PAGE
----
No matter where you stand on the issue of pineapple on pizza, you’re probably surprised to learn that this dish isn’t from Hawaii at all. Instead, Hawaiian pizza has its origins in Canada. The pizza was the product of a cook named Sam Panopoulos. He was offering a novelty option for Canadians who were still staying fairly conservative with their pizzas.
The Story Behind Spam
Spam is a food that people tend to either love or avoid. It can be fashioned into some tasty dishes but some still see it as something to eat when there are no other options.
One tall tale states that the name Spam is actually an acronym for Scientifically Processed Animal Matter. You’ll be happy to know that the real reason for the name is much less upsetting. Instead of an acronym, Spam is just two words mashed together. The “Sp” comes from “spice” and the “am” comes from “ham.”
George Washington and Carrot Cake
There are times when food intersects with historical events. After all, food comes into play in every part of human history since it’s a basic human need.
In 1783, George Washington and his troops were celebrating British Evacuation Day. While there was a lot of planning ahead, Washington did take time to celebrate. He went to the Fraunces Tavern in New York to enjoy some carrot cake. This would have been an unfrosted tea cake instead of the modern, sweet, and frosted carrot cake.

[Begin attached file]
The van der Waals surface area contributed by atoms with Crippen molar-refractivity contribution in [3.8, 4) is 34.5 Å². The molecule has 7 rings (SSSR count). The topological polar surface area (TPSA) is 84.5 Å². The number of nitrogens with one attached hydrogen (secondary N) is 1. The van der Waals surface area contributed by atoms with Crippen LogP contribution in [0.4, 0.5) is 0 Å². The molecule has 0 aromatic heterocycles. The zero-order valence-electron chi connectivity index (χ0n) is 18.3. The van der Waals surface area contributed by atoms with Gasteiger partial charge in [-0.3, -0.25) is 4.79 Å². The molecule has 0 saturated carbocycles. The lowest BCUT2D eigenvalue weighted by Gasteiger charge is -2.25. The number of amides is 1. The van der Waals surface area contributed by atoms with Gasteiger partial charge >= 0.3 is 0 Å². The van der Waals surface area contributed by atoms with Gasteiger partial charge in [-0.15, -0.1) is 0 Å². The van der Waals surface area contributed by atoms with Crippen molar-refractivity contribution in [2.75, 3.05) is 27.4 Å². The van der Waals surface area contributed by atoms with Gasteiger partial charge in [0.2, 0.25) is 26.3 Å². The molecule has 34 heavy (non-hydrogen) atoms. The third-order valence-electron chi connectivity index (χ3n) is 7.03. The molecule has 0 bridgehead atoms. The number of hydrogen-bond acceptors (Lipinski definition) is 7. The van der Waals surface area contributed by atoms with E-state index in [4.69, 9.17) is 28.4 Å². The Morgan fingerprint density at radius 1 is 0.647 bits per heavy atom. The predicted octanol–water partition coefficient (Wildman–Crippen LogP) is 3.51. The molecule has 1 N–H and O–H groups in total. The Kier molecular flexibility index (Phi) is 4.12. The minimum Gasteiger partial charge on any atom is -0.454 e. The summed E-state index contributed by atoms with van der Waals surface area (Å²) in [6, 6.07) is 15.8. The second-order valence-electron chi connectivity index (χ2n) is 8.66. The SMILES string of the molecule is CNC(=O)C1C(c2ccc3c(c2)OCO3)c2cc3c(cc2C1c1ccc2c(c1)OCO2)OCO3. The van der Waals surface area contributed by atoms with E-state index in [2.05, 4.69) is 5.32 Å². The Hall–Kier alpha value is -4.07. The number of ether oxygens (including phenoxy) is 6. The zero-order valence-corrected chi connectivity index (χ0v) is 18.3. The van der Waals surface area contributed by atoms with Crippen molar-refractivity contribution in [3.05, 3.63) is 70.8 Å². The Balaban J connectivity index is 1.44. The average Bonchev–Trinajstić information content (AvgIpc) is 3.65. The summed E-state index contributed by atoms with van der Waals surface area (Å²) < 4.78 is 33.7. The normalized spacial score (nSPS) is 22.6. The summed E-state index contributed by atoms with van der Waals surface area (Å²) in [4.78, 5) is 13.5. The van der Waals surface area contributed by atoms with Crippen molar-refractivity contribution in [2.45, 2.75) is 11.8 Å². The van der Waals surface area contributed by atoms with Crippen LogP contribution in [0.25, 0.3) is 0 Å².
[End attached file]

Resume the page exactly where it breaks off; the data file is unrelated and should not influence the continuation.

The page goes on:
Jelly or Jam?
Unlike the fresh coriander and cilantro point, some food names that seem interchangeable actually have distinct meanings. Take jelly and jam as an example.
There are plenty of people who would use these two names for both of the food items. However, there is a difference between the two. Jelly has three main ingredients: fruit juice, pectin, and sugar. Jam has these ingredients as well but swaps out the fruit juice for actual fruit which is mashed to create the jam.
Allspice Isn’t All Spices
There are certain names that you hear for food items and other items that make sense. They’re just self-explanatory and tell you exactly what they are.
As for food items, it seems like allspice would be a mix of other spices. It even reminds some of cinnamon and nutmeg when it’s ground and sold as a seasoning. Conversely, allspice is actually a fruit in its own right. When that fruit is ground up, you get the ground allspice in your spice cabinet.
Don’t Snack on Raw Cashews
There are certain food items that people eat all the time that are lethal in massive doses. It’s an interesting position to balance between what we can eat and what we can’t.
One thing that we definitely can’t eat is the shells of raw cashews. They contain urushiol, a compound that’s toxic to humans. This is why the cashews you might pick up at the store have gone through a rigorous steaming or roasting process in manufacturing to remove the urushiol.